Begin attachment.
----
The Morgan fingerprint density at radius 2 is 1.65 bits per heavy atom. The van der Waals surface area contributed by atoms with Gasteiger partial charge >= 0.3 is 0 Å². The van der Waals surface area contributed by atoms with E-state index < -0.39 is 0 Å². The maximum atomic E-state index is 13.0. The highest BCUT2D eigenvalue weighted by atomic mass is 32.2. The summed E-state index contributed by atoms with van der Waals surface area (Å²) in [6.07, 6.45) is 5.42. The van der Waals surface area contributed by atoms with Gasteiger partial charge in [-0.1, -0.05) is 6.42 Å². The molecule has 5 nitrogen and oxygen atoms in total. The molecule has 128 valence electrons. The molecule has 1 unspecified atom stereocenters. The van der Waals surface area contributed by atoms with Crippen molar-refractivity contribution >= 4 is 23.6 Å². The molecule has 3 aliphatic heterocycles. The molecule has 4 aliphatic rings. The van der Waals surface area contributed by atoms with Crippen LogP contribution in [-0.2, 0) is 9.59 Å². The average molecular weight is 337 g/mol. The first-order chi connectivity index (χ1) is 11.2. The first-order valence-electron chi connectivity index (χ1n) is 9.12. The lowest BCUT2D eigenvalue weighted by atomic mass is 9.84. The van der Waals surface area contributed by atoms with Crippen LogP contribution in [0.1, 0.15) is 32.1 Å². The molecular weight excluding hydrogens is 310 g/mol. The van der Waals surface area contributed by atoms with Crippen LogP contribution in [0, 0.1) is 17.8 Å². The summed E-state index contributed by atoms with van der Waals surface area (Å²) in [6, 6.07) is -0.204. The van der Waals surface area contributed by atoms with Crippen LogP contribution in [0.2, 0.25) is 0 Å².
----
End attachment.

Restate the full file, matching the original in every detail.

The Morgan fingerprint density at radius 2 is 1.65 bits per heavy atom. The van der Waals surface area contributed by atoms with Gasteiger partial charge >= 0.3 is 0 Å². The van der Waals surface area contributed by atoms with E-state index < -0.39 is 0 Å². The maximum atomic E-state index is 13.0. The highest BCUT2D eigenvalue weighted by atomic mass is 32.2. The summed E-state index contributed by atoms with van der Waals surface area (Å²) in [6.07, 6.45) is 5.42. The van der Waals surface area contributed by atoms with Gasteiger partial charge in [-0.1, -0.05) is 6.42 Å². The molecule has 5 nitrogen and oxygen atoms in total. The molecule has 128 valence electrons. The molecule has 1 unspecified atom stereocenters. The van der Waals surface area contributed by atoms with Crippen molar-refractivity contribution >= 4 is 23.6 Å². The molecule has 3 aliphatic heterocycles. The molecule has 4 aliphatic rings. The van der Waals surface area contributed by atoms with Crippen LogP contribution in [-0.2, 0) is 9.59 Å². The average molecular weight is 337 g/mol. The first-order chi connectivity index (χ1) is 11.2. The first-order valence-electron chi connectivity index (χ1n) is 9.12. The lowest BCUT2D eigenvalue weighted by atomic mass is 9.84. The van der Waals surface area contributed by atoms with Crippen LogP contribution in [0.1, 0.15) is 32.1 Å². The molecular weight excluding hydrogens is 310 g/mol. The van der Waals surface area contributed by atoms with Crippen LogP contribution in [0, 0.1) is 17.8 Å². The summed E-state index contributed by atoms with van der Waals surface area (Å²) in [6, 6.07) is -0.204. The van der Waals surface area contributed by atoms with Crippen LogP contribution in [0.2, 0.25) is 0 Å².